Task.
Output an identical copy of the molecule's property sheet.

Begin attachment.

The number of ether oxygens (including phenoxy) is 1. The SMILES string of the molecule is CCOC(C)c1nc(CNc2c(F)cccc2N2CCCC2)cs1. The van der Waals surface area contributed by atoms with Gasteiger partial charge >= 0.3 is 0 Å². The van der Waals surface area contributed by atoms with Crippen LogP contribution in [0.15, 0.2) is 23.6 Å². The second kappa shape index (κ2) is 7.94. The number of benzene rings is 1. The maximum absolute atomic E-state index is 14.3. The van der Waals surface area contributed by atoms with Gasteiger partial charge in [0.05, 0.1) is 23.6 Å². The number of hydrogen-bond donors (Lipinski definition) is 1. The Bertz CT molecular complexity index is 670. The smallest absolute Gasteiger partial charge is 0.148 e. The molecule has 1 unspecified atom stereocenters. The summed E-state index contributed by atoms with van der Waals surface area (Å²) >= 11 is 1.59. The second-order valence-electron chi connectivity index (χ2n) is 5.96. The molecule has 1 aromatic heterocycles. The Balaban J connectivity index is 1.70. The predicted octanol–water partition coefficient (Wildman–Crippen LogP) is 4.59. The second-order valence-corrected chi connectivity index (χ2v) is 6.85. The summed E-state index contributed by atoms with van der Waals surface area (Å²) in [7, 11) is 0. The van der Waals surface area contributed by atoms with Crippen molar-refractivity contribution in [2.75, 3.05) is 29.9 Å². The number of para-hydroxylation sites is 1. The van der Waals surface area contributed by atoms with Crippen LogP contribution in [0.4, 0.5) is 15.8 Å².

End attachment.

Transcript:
The number of ether oxygens (including phenoxy) is 1. The SMILES string of the molecule is CCOC(C)c1nc(CNc2c(F)cccc2N2CCCC2)cs1. The van der Waals surface area contributed by atoms with Gasteiger partial charge >= 0.3 is 0 Å². The van der Waals surface area contributed by atoms with Crippen LogP contribution in [0.15, 0.2) is 23.6 Å². The second kappa shape index (κ2) is 7.94. The number of benzene rings is 1. The maximum absolute atomic E-state index is 14.3. The van der Waals surface area contributed by atoms with Gasteiger partial charge in [0.05, 0.1) is 23.6 Å². The number of hydrogen-bond donors (Lipinski definition) is 1. The Bertz CT molecular complexity index is 670. The smallest absolute Gasteiger partial charge is 0.148 e. The molecule has 1 unspecified atom stereocenters. The summed E-state index contributed by atoms with van der Waals surface area (Å²) >= 11 is 1.59. The second-order valence-electron chi connectivity index (χ2n) is 5.96. The molecule has 1 aromatic heterocycles. The Balaban J connectivity index is 1.70. The predicted octanol–water partition coefficient (Wildman–Crippen LogP) is 4.59. The second-order valence-corrected chi connectivity index (χ2v) is 6.85. The summed E-state index contributed by atoms with van der Waals surface area (Å²) in [7, 11) is 0. The van der Waals surface area contributed by atoms with Crippen molar-refractivity contribution in [2.75, 3.05) is 29.9 Å². The number of para-hydroxylation sites is 1. The van der Waals surface area contributed by atoms with Crippen LogP contribution in [0.4, 0.5) is 15.8 Å².